One concern I had was that if I needed to cut out and repair a weatherboard etc at some point, the insulation would fall out but the rep was confident that if I were just removing one board or small sections then the insulation would hold itself together. I imagine that means that if I was going to replace the boards wholesale and try to retain the insulation in place I'd be pulling boards one at a time and stapling a length of building wrap on or something to hold it in as I went. Hard to know.
Thanks for the suggestion of InsulGuard. I don't _think_ that's so suitable for weatherboard/plaster but I'll check!
Re: Add insulation to exterior wall without complete strippi2
Apr 16, 2021 8:51 pm
Anticon is for under roof only. My thoughts are it’d be a right pain to do hundreds of cuts or holes. It will never look original again. And wouldn’t get you properly fitted batts.
If money is no option it’s best to pull the weatherboards off. Then you can properly fit insulation batts. The tack a vapour barrier to cover everything with no holes. Screw battens to the studs then refit the weatherboard.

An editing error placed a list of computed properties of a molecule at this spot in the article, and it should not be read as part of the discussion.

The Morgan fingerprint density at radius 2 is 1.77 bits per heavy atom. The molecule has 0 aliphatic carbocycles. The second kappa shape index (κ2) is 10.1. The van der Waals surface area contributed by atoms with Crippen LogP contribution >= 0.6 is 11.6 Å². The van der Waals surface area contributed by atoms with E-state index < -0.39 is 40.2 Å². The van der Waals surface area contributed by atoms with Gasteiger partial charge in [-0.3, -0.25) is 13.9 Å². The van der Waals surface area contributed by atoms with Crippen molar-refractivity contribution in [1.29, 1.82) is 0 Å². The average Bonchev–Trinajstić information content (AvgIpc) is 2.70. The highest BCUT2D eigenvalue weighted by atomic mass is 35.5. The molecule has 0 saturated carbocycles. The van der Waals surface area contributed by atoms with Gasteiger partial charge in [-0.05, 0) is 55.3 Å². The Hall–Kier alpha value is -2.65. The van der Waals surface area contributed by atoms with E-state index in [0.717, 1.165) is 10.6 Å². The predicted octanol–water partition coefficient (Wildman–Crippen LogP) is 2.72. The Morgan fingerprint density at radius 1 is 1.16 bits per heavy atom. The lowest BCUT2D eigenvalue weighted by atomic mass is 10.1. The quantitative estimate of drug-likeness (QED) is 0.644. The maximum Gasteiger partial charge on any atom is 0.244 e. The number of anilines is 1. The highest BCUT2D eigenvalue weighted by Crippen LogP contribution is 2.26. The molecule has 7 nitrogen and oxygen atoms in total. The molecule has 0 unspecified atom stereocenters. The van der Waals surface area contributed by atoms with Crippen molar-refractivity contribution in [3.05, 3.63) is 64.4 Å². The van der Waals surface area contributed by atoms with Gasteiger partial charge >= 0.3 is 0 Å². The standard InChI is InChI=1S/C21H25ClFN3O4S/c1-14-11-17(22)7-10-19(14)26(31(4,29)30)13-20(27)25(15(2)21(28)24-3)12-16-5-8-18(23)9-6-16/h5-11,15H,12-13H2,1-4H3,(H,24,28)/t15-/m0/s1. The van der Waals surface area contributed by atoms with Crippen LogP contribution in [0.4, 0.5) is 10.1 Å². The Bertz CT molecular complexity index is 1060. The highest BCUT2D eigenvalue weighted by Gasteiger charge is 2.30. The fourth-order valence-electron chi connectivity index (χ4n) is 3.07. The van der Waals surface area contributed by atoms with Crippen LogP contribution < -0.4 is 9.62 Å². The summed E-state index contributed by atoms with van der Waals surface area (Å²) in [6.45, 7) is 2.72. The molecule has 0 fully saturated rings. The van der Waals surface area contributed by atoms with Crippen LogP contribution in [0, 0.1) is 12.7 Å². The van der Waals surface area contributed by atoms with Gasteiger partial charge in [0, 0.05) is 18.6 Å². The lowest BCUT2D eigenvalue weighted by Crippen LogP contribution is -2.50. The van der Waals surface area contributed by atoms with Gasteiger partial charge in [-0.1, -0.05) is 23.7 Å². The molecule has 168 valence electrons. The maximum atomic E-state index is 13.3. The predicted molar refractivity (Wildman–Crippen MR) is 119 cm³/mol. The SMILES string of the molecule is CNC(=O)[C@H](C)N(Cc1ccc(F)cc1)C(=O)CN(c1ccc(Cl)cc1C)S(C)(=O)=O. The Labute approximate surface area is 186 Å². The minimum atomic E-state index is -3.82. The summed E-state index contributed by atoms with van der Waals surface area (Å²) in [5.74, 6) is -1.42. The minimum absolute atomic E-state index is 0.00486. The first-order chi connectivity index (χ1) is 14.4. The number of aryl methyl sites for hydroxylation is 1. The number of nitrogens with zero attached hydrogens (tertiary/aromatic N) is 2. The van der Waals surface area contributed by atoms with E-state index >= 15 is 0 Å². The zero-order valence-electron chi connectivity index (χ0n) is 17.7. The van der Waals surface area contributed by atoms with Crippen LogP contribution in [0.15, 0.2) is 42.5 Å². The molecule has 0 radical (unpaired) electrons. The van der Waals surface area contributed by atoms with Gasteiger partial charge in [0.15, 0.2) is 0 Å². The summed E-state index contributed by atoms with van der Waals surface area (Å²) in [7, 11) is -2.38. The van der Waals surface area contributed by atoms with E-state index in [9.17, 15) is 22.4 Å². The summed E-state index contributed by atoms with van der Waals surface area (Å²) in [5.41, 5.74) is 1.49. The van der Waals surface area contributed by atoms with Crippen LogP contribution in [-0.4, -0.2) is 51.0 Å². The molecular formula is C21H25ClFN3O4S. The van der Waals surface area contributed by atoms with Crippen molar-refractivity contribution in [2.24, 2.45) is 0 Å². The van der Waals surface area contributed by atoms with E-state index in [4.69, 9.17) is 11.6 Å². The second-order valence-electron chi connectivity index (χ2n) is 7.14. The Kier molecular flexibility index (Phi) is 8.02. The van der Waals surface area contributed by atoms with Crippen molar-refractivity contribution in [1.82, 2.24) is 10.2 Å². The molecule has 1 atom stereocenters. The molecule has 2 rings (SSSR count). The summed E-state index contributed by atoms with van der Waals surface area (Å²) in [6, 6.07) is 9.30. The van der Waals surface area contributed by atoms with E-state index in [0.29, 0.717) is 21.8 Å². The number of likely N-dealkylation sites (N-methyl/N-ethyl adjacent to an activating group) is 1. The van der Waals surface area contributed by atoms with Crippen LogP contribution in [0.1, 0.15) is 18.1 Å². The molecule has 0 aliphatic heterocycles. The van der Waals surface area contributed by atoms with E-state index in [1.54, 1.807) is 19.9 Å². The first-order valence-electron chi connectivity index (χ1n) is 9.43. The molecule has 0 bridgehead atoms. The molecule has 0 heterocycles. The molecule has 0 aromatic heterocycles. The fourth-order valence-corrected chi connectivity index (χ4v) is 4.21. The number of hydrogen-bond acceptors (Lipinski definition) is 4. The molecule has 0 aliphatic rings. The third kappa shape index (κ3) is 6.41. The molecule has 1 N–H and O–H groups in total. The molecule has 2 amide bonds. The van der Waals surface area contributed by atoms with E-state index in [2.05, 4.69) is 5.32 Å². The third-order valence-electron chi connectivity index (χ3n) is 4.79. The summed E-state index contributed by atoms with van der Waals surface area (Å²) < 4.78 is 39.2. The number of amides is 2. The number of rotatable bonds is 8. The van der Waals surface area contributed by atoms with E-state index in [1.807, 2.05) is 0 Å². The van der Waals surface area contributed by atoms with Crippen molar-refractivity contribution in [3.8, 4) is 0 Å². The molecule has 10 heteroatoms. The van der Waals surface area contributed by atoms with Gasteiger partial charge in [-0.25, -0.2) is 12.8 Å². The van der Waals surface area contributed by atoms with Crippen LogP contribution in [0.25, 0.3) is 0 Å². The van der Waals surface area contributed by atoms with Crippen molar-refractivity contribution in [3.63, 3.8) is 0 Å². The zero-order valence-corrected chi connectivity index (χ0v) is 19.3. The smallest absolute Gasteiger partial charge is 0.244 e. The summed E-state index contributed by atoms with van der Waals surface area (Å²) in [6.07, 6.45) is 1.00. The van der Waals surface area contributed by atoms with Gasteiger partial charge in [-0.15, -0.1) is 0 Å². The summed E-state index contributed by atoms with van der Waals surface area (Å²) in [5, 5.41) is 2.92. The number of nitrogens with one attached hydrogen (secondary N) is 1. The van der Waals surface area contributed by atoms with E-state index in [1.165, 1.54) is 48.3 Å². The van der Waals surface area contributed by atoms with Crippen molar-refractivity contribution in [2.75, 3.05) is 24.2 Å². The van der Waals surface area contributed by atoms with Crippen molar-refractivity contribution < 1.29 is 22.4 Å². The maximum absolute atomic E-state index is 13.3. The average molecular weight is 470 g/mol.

Re: Add insulation to exterior wall without complete strippi3
Apr 16, 2021 9:00 pm
Stupid homeone iPad theme has no edit button....
You need a vapour permeable water barrier house wrap. You could do away with battens as weatherboards are not really airtight. Pretty much no difference between batts of the same R value. Not a fan of polyester though.
Try dyi’ing as short inconspicuous wall.
Re: Add insulation to exterior wall without complete strippi4
Apr 17, 2021 3:05 pm
Not sure if these guys have a branch in Melbourne but this may be something worth looking at
InsulGuard Insulation - Home Comfort, Security & Sustainability Lives Here